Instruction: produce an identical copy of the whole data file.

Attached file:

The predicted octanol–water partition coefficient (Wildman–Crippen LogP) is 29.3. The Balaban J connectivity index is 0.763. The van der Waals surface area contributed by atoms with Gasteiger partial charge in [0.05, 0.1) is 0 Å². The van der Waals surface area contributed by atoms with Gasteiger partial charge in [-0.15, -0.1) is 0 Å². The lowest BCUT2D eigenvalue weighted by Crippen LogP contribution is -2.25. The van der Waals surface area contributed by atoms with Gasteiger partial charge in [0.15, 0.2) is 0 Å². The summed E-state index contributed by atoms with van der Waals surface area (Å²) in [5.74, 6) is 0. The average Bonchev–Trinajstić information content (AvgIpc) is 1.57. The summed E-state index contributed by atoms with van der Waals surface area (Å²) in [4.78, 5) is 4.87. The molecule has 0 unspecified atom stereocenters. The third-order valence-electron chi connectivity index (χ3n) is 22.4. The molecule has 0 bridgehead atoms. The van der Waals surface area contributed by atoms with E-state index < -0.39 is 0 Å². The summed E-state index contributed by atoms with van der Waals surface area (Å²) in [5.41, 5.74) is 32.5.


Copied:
The predicted octanol–water partition coefficient (Wildman–Crippen LogP) is 29.3. The Balaban J connectivity index is 0.763. The van der Waals surface area contributed by atoms with Gasteiger partial charge in [0.05, 0.1) is 0 Å². The van der Waals surface area contributed by atoms with Gasteiger partial charge in [-0.15, -0.1) is 0 Å². The lowest BCUT2D eigenvalue weighted by Crippen LogP contribution is -2.25. The van der Waals surface area contributed by atoms with Gasteiger partial charge in [0.15, 0.2) is 0 Å². The summed E-state index contributed by atoms with van der Waals surface area (Å²) in [5.74, 6) is 0. The average Bonchev–Trinajstić information content (AvgIpc) is 1.57. The summed E-state index contributed by atoms with van der Waals surface area (Å²) in [4.78, 5) is 4.87. The molecule has 0 unspecified atom stereocenters. The third-order valence-electron chi connectivity index (χ3n) is 22.4. The molecule has 0 bridgehead atoms. The van der Waals surface area contributed by atoms with E-state index < -0.39 is 0 Å². The summed E-state index contributed by atoms with van der Waals surface area (Å²) in [5.41, 5.74) is 32.5.